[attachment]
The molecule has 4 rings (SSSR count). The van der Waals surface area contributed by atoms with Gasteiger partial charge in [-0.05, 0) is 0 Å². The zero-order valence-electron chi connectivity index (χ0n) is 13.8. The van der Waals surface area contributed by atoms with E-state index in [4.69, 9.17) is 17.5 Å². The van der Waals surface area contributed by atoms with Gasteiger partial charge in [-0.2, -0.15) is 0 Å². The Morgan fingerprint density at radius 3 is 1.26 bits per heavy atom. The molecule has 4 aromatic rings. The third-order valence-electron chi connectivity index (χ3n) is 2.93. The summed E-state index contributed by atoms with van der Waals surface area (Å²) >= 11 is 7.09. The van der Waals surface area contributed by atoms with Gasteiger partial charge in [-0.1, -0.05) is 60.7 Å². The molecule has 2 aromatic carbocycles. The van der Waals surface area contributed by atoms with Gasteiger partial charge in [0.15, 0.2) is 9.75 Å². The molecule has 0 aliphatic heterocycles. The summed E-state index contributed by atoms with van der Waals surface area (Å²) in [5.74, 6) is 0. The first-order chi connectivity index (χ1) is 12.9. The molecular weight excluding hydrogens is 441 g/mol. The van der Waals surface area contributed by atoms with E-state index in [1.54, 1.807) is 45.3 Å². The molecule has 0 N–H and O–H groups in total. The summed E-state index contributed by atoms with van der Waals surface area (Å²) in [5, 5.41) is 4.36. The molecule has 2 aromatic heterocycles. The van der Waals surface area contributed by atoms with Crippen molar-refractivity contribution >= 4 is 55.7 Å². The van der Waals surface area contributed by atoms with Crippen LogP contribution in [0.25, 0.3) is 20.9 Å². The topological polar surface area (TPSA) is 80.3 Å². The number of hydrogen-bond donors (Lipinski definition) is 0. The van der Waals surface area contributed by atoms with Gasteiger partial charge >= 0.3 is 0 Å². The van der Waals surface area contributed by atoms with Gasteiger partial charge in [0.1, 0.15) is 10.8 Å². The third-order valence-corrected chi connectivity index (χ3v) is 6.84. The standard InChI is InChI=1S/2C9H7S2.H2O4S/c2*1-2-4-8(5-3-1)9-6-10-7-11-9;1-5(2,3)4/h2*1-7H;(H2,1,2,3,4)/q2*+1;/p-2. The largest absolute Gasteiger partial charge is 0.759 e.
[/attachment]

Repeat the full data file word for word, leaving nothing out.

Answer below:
The molecule has 4 rings (SSSR count). The van der Waals surface area contributed by atoms with Gasteiger partial charge in [-0.05, 0) is 0 Å². The zero-order valence-electron chi connectivity index (χ0n) is 13.8. The van der Waals surface area contributed by atoms with E-state index in [4.69, 9.17) is 17.5 Å². The van der Waals surface area contributed by atoms with Gasteiger partial charge in [-0.2, -0.15) is 0 Å². The Morgan fingerprint density at radius 3 is 1.26 bits per heavy atom. The molecule has 4 aromatic rings. The third-order valence-electron chi connectivity index (χ3n) is 2.93. The summed E-state index contributed by atoms with van der Waals surface area (Å²) >= 11 is 7.09. The van der Waals surface area contributed by atoms with Gasteiger partial charge in [-0.1, -0.05) is 60.7 Å². The molecule has 2 aromatic carbocycles. The van der Waals surface area contributed by atoms with Gasteiger partial charge in [0.15, 0.2) is 9.75 Å². The molecule has 0 aliphatic heterocycles. The summed E-state index contributed by atoms with van der Waals surface area (Å²) in [5.74, 6) is 0. The first-order chi connectivity index (χ1) is 12.9. The molecular weight excluding hydrogens is 441 g/mol. The van der Waals surface area contributed by atoms with E-state index in [1.54, 1.807) is 45.3 Å². The molecule has 0 N–H and O–H groups in total. The summed E-state index contributed by atoms with van der Waals surface area (Å²) in [5, 5.41) is 4.36. The molecule has 2 aromatic heterocycles. The van der Waals surface area contributed by atoms with Crippen molar-refractivity contribution >= 4 is 55.7 Å². The van der Waals surface area contributed by atoms with Crippen LogP contribution in [0.25, 0.3) is 20.9 Å². The topological polar surface area (TPSA) is 80.3 Å². The number of hydrogen-bond donors (Lipinski definition) is 0. The van der Waals surface area contributed by atoms with Gasteiger partial charge >= 0.3 is 0 Å². The van der Waals surface area contributed by atoms with Gasteiger partial charge in [0.1, 0.15) is 10.8 Å². The third-order valence-corrected chi connectivity index (χ3v) is 6.84. The standard InChI is InChI=1S/2C9H7S2.H2O4S/c2*1-2-4-8(5-3-1)9-6-10-7-11-9;1-5(2,3)4/h2*1-7H;(H2,1,2,3,4)/q2*+1;/p-2. The largest absolute Gasteiger partial charge is 0.759 e.